Malta’s ‘attractiveness’ driven by corporate tax rules, survey finds

Malta to have Artificial Intelligence regulatory framework in a ‘few months’, Joseph Muscat announces

Joseph Muscat said Malta will be launching new rules to regulate AI
Joseph Muscat said Malta will be launching new rules to regulate AI

Malta will be passing new laws to regulate Artificial Intelligence, after having enacted a complete blockchain framework this year, Prime Minister Joseph Muscat said on Wednesday. 

Speaking at the EY Annual Attractiveness Event, Muscat said Malta was currently consulting “world leaders to have a regulatory framework for AI in place in the next few months”. 

He said Malta would not fear change and continue to embrace emerging digital technologies, as it was doing with digital ledger technologies like blockchain. “We did not go to the industry and offer a free-for-all market,” Muscat said. “We did not offer any tax incentives, just sensible regulations.” 

This year’s EY Attractiveness survey was held among 150 companies with a combined turnover of over €2.5 billion. 

In general, 74% of investors said they believed Malta to be an attractive destination for Foreign Direct Investment (FDI). Interestingly however, only 48% said they believed Malta would still be attractive in three years in 2021, with 47% saying they weren’t sure. 

Malta’s attractiveness was mainly driven by corporate taxation considerations (88% of respondents), the stability of Mala’s social climate (75%) and the potential for productivity increase for their company (67%). 

Though relatively high, Malta’s attractiveness is at its lowest point in recent years. 

On the other hand, the areas investors felt Malta needed to improve most in where in the stability and transparency of its political, legal and regulatory environment (44%); its R&D and innovation environment (37%); and transport and logistics infrastructure (26%). 

The survey found most investors (83%) believe that Malta was keeping pace with regulatory changes in competing jurisdictions, up 19% since last year. 

One of the biggest challenges faced by investors in Malta was the ability to source skilled labour. In fact, 64% of respondents said they were finding it difficult to recruit the required personnel.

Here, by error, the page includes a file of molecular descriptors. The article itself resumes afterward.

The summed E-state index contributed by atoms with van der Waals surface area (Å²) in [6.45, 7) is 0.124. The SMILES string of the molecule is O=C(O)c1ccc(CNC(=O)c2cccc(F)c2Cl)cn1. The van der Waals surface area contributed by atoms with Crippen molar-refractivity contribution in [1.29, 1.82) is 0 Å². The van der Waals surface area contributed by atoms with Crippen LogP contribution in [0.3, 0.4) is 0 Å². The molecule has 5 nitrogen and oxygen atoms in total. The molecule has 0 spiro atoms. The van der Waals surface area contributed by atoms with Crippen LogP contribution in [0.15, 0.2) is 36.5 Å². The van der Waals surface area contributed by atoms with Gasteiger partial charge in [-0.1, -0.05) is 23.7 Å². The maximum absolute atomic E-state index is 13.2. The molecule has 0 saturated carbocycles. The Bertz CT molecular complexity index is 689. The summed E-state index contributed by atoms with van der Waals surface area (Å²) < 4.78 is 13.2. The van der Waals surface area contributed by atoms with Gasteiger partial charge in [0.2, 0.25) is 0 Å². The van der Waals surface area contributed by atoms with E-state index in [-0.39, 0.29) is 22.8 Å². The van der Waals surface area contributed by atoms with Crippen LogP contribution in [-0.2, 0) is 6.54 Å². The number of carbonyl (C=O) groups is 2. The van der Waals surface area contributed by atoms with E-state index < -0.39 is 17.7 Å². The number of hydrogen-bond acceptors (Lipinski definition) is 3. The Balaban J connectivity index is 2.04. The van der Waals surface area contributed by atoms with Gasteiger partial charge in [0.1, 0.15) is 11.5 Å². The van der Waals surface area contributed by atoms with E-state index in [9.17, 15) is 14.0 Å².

GDP growth through population inflation 

Opposition leader Adrian Delia insisted that Malta’s GDP was being increased through an increase in population. He pointed to figures showing an increase of 15,000 foreign workers to Malta’s labour force. Immigration, he said, was masking a not-so-spectacular in per capita GDP. 

Delia insisted that while some sectors benefitted from increases in the population, this was not true of all industries. He went on to question whether Malta’s carrying capacity, and the number of foreign workers its infrastructure can take, had been determined. 

“Such a plan is necessary for economic operators to work and invest in framework that gives them stability in the longer term,” Delia said, adding that there was no publicly-discussed plan for Malta’s medium and long-term.  

Malta’s current economic model of growth to population inflation, would not last more than five to ten years, he said. 

Immigration, Delia continued, should not be an emotive subject but one about numbers, pointing out that not all immigrants could be classified in the same manner, and that while some could transfer skills to the local workforce, others were simply short-term economic migrants. 

He also stressed that Malta needed to rein in its public service employment especially within the context of it being used to buy votes. “If we’re not honest without ourselves we can’t be honest with otherwise.” 

He called for increased capital expenditure as well as a concerted effort to tackle problems with transport and education. 

Delia also said Malta was also managing its reputation poorly, and that after having built a strong reputation, it now risked losing it because of shady governance. Corruption, he said, was essential for the country’s people and businesses. “Being open for business means we must have a level playing field.” 

Turning to Malta’s taxation tax system, Delia expressed opposition to EU tax harmonisation. The Opposition’s vision, he said, was to build and quality economy that gives good return to those who invest in it and a country that used land and energy responsibly.  “People don’t only want to come and work here, they want to live here.” 

 

Muscat responds to Delia’s migration argument 

Speaking after Delia, Muscat said there could be no economic growth without foreign workers. 

He noted that a significant portion of respondents had pointed to a lack of talent as being a major consideration. Malta, he said, needed to be as open as possible, insisting that the idea of more economic growth was incompatible with the idea that Malta should limit the number of foreign workers it welcomes. 

The Prime Minister pointed out that the in the last 21 quarters, Malta had always registered growth that was at least twice the European average. “At times, it was ten times that observed in mainland Europe.” 

Similarly, he said Malta had among the best rates of employment, with its economy going from an excessive deficit procedure to yet another surplus. “In one legislature we wiped out the debt that had been accumulated during the previous three.” 

Maltese households had more money invested with local banks while business profits had also increased substantially since 2013. 

“All of this did not happen by mere coincidence, but it was the result of a willingness to act and take decisions,” Muscat said.    

Malta was able to reduce electricity tariffs, lower income tax and implement other similar reforms despite the scepticism of public servants both locally and in Europe.  

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